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Mother of dead soldier confirms Trump 'disrespected' widow in phone call

Emily Shugerman
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If Trump kills off Nafta it will be at his own peril – and the peril of America

The mother of a soldier killed in battle has said President Donald Trump “disrespected” her daughter-in-law when he called to offer his condolences.

The claim appears to confirm accounts that Mr Trump upset the widow of Sergeant La David T Johnson, who was killed in Niger earlier this month, when he called her this week.

Mr Johnson's mother, Cowanda Jones-Johnson, told the Washington Post that she was in the car during the call, and that "President Trump did disrespect my son and my daughter and also me and my husband."

Florida Representative Frederica S Wilson had previously recounted the call to MSNBC, claiming that the President had forgotten the fallen soldier's name. The Congresswoman said she was also in the car with his widow, Myeshia Johnson, when she received the call.

"Sarcastically, he said: 'But, you know, he must've known what he signed up for,'" Ms Wilson told NBC. "How could you say that to a grieving widow? ... I couldn't believe, and he said it more than once.”

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Mr Trump disputed the account on Twitter, writing: “Democrat Congresswoman totally fabricated what I said to the wife of a soldier who died in action (and I have proof). Sad!”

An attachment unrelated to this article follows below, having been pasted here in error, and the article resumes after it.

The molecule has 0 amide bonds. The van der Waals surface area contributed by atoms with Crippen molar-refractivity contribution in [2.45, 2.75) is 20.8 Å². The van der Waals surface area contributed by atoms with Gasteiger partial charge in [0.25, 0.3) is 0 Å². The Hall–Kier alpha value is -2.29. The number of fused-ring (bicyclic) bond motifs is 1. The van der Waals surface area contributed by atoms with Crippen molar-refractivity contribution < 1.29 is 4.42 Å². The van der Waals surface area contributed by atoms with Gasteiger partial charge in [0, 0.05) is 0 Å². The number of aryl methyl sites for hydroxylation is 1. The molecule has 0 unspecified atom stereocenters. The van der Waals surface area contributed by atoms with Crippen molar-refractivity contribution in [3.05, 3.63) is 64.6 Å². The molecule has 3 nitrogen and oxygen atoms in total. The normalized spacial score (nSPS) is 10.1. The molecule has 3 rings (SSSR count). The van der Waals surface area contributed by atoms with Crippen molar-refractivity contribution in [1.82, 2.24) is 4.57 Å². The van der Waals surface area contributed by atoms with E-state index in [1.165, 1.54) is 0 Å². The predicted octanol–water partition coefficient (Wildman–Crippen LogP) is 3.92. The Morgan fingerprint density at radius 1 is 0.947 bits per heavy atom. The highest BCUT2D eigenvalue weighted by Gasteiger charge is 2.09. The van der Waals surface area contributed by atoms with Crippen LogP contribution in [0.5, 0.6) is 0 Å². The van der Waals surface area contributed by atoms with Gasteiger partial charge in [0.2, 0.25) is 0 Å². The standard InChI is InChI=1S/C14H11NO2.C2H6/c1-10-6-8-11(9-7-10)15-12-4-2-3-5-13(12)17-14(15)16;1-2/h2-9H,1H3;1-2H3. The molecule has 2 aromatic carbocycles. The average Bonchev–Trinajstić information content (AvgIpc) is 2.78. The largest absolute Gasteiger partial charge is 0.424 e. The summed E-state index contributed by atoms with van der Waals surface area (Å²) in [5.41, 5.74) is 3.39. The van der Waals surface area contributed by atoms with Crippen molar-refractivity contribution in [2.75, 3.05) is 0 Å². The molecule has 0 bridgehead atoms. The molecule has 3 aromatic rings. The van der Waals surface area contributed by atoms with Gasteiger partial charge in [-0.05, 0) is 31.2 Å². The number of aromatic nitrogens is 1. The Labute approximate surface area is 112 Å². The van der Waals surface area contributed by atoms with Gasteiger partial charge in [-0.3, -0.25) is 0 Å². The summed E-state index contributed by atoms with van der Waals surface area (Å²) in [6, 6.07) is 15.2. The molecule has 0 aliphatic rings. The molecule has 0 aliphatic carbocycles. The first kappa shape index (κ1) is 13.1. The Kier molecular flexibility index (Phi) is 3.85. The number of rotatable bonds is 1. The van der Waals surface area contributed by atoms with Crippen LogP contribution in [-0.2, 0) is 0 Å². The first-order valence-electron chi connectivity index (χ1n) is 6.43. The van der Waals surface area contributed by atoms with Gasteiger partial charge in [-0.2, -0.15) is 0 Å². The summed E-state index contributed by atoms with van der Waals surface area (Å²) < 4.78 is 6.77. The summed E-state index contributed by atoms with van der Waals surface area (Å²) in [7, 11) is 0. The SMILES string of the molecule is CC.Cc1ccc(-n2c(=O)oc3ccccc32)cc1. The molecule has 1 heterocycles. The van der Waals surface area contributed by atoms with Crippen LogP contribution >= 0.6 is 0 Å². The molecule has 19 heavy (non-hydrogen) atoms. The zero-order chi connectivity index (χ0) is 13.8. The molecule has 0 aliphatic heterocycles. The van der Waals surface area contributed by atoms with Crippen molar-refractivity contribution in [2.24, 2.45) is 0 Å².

But when the Postasked Ms Jones-Johnson if the Congresswoman’s recollection of the call was correct, she responded that it was.

The White House neither confirmed nor denied the account, saying in a statement: “The President’s conversations with the families of American heroes who have made the ultimate sacrifice are private.”

Mr Trump has been criticised for his response to the death of Mr Johnson and three other US Special Forces. The troops were gunned down at the border of Niger and Mali on 4 October. The President said nothing about the fatalities until 12 days afterward, when he was asked about them by a reporter.

Mr Trump told the reporter he would send letters to the soldiers’ families that day. He defended his silence by claiming that previous presidents – including President Barack Obama – did not make calls to the families of the fallen. The comments angered Obama administration staffers, who said the claim was false.

A senior administration official told the Post that the White House had not received detailed information about the soldiers' deaths until 12 October, and that information was not fully verified by the White House Military Office until Monday. Mr Trump, however, claimed he had written the letters over the weekend.